This was all understood and calculated before the encounter. However, there is a degree of uncertainty in the orbit that can't be eliminated by mathematics alone, so bodies like this are regularly observed and the orbital elements tweaked based on those observations.
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Re: APOD: Asteroid 2012 DA14 Passes the Earth (2013 Feb 17)

Postby bystander » Sun Feb 17, 2013 6:29 pm

Psnarf wrote:That rock had to have been affected by Earth's gravity.

Possible Seismic Activity on Asteroid 2012 DA14
NASA Science News | Dr. Tony Phillips | 2013 Feb 14
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Re: APOD: Asteroid 2012 DA14 Passes the Earth (2013 Feb 17)

Postby neufer » Sun Feb 17, 2013 6:31 pm

Psnarf wrote:
Nya, ya missed me!

Code: Select all

Airburst estimates for a stony asteroid with a diameter ranging from 30 to 85 meters

Diameter    Kinetic energy    Airburst energy    Airburst altitude    Average frequency
------------------------------------------------------------------------------------------------------------
30 m             708 kt             530 kt            16.1 km            185 years
50 m             3.3 Mt             2.9 Mt             8.5 km            764 years
85 m            16.1 Mt            15.6 Mt            0.435 km          3300 years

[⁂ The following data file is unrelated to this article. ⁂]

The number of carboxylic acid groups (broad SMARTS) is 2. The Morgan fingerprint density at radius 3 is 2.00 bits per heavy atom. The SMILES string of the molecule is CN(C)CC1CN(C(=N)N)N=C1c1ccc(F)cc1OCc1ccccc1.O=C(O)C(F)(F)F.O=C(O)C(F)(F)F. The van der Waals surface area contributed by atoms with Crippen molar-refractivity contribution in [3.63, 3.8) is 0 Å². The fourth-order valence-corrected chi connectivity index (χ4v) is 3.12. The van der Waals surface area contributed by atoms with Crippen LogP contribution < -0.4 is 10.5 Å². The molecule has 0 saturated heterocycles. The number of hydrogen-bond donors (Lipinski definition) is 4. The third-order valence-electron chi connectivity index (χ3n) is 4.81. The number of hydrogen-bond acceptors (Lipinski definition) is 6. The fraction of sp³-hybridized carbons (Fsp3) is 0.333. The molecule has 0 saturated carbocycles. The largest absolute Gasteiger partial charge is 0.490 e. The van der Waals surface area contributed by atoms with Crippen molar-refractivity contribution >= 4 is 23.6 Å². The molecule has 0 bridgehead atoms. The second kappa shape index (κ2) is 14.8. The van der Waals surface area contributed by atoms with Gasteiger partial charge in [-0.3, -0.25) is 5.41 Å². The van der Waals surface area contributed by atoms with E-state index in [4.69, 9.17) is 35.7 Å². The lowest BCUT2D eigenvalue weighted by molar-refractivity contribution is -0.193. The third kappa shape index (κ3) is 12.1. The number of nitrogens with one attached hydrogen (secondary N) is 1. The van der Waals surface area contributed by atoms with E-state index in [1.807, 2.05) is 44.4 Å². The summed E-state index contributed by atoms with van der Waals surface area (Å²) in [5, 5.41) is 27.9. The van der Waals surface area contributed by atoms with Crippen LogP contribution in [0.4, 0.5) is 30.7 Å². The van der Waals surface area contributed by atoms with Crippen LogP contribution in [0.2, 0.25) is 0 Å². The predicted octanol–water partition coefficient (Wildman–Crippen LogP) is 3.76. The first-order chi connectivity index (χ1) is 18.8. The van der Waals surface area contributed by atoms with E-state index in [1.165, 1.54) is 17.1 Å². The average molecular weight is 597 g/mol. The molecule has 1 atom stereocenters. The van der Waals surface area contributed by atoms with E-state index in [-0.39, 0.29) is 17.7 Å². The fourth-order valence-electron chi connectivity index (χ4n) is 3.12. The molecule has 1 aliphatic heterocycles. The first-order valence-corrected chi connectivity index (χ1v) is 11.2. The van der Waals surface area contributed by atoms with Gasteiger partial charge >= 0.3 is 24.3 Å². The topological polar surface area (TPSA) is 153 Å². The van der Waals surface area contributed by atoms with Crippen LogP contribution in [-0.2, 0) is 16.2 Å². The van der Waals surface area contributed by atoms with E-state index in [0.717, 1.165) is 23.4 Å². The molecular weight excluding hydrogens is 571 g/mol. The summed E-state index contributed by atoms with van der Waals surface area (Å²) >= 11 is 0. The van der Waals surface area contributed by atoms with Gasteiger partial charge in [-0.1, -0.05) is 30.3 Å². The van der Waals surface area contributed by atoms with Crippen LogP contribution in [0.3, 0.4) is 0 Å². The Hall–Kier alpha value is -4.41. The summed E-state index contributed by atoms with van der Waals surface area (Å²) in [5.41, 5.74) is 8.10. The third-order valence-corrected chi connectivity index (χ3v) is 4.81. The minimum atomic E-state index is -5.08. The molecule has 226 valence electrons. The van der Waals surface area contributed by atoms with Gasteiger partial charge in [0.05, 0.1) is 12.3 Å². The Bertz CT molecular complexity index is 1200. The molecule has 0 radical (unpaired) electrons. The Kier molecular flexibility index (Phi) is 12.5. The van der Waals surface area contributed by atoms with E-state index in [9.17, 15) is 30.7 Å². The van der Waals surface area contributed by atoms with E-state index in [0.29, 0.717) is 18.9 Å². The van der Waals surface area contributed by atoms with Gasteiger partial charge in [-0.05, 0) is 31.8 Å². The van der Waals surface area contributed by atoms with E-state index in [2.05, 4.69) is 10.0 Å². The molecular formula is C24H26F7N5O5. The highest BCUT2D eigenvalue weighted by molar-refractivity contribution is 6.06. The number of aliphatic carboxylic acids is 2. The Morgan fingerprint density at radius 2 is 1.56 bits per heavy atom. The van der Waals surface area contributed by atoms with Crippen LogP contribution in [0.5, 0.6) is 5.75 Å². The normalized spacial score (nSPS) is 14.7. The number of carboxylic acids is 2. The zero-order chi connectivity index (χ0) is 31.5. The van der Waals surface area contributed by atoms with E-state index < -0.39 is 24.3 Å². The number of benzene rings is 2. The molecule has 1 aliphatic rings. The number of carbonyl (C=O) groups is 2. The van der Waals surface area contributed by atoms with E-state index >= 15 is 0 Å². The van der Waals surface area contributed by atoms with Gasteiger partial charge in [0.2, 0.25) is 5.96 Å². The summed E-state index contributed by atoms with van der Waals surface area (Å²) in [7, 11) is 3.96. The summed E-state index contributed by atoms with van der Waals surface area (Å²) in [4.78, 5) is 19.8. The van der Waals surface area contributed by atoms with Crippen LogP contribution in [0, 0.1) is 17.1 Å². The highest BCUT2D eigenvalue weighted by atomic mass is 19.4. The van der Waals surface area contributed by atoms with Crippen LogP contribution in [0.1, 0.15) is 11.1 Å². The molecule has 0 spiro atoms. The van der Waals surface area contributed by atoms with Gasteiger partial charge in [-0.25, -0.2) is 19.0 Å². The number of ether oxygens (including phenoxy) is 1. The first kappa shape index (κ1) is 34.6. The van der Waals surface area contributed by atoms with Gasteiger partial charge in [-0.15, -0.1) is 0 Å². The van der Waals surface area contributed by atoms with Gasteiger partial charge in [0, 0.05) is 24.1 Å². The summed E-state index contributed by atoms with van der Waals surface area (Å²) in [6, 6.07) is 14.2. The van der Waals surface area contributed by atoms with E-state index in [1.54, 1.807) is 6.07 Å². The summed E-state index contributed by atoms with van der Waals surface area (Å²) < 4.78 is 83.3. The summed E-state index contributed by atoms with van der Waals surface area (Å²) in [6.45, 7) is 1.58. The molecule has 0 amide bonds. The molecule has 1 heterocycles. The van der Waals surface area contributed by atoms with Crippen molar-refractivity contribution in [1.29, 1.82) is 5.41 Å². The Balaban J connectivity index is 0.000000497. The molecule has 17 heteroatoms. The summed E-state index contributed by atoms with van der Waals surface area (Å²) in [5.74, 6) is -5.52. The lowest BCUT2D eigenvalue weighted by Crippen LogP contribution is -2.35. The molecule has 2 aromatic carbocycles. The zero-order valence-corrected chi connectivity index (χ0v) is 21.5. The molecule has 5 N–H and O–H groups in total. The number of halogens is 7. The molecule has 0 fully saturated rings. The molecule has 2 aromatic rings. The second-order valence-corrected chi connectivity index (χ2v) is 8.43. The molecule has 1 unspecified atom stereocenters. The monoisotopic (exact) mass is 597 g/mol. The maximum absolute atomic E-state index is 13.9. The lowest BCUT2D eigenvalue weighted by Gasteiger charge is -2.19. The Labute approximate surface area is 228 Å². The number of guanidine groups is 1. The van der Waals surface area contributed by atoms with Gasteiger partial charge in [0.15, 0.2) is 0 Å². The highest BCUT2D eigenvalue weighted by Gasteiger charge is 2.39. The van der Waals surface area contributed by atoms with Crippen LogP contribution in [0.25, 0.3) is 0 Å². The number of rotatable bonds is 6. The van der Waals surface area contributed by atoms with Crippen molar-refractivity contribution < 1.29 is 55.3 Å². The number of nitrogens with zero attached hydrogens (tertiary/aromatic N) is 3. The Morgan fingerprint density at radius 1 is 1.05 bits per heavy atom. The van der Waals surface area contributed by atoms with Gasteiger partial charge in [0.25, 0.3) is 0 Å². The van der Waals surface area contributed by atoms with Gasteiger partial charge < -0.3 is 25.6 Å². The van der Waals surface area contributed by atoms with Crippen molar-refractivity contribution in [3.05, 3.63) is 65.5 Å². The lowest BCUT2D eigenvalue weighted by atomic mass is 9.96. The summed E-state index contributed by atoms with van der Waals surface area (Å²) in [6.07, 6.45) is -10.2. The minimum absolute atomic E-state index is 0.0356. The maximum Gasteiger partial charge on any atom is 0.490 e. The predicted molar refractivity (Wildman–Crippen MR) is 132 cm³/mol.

Psnarf wrote:
That rock had to have been affected by Earth's gravity. That's what is keeping the geosync sats up there. Has anyone processing the data determined its new orbit?

Its orbit has constantly been reprocessed ever since it's discovery last year (just after its last pass by Earth). It will be reprocessed after the Goldstone Observatory radar observations from February 16 to February 20.
http://en.wikipedia.org/wiki/2012_DA14 wrote:
<<2012 DA14 was discovered on February 23, 2012, by the Observatorio Astronómico de La Sagra, Granada in Spain (J75) seven days after passing 2,600,000 km from Earth. In 2012 there was a cumulative 0.033% risk estimate (1 in 3,030) of 2012 DA14 impacting Earth sometime between 2026 and 2069. In 2012 it was also known that the asteroid would pass no closer to Earth's surface than 3.2 Earth radii during the 2013 passage. Eliminating an entry on the Sentry Risk Table is a negative prediction; a prediction of where it will not be.